The second area where I have been engaged is the rural sector, which presents a Rubik’s cube of issues as we approach Brexit. I must here declare an interest, as president of Kent County Agricultural Society, the chairman of a working agricultural charity and a partner in a family farming enterprise. We have allowed an extraordinary situation to develop, which would not have been allowed in any other commercial sector, whereby many rural business models are viable only as a result of subsidy payments. The rationale has been that subsidies protect those disadvantaged geographical areas that we wish to continue to be populated and farmed, and in addition farmers can be paid to support conservation and environmental initiatives.
As we move towards Brexit, the quantity of and qualification for these payments will no doubt be questioned, but I suggest that the discussion should take place against another background. The New Zealand model is referred to as a demonstration of how its farming industry, and its dairy sector in particular, coped with the abrupt closure of the UK market to it. But the opportunity for us, and indeed our responsibility, is to ensure a smoother transition over the next two years than New Zealand experienced, which will minimise the stress and tribulations to which our farming communities will be exposed.
There is always a sense when engaged on the land that you are battling with the divine as well as mankind. I say this with feeling as, having been in the eye of the 1987 hurricane and as a hands-on farmer who has recently suffered losses to Schmallenberg disease, as well as seeing the immediate landscape changing as a result of ash Chalara, I have experienced it all too immediately. But we should be able to address some of the bigger questions over which we have control, such as: does it matter that as an island we are now only 60% self-sufficient in food, and can we ensure that our farmers do not suffer the double blow of export markets closing at the same time as our domestic market is subject to increased imports from competitor countries with lower welfare and hygiene standards?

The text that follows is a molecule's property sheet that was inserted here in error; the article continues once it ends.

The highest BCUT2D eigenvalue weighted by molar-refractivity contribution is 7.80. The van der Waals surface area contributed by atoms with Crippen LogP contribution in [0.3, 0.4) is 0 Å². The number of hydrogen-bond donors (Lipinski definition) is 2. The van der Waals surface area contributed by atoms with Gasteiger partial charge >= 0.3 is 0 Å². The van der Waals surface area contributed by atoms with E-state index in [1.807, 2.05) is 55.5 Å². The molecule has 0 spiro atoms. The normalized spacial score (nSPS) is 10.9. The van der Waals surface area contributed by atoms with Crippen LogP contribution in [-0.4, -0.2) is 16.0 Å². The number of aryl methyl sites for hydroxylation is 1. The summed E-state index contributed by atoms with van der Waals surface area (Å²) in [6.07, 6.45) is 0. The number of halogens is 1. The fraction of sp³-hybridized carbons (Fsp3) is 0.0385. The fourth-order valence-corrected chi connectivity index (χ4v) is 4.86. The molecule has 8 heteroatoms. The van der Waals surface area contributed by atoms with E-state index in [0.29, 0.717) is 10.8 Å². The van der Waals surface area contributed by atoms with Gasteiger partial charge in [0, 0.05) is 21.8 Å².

Twenty percent of our population live in rural areas, very few of them are directly employed in the rural sector, and those who are are ageing fast and their numbers are falling annually. Automation is not a panacea—nor should it be—and those dependent on seasonal labour, and the current uncertainties associated with their temporary work permits, which is a very real current concern for the vegetable and fruit growers of Kent, will tell you that the development of suitable machinery is some years away anyway. We must not take for granted an industry that is now extremely vulnerable.
To summarise, I bring two parallel careers, in financial recruitment and farming. There have been times in each when I have been unsure which is the sublime and which the ridiculous, but I feel privileged to have participated in both at times of exciting change, just as I feel privileged now to be a Member of your Lordships’ House.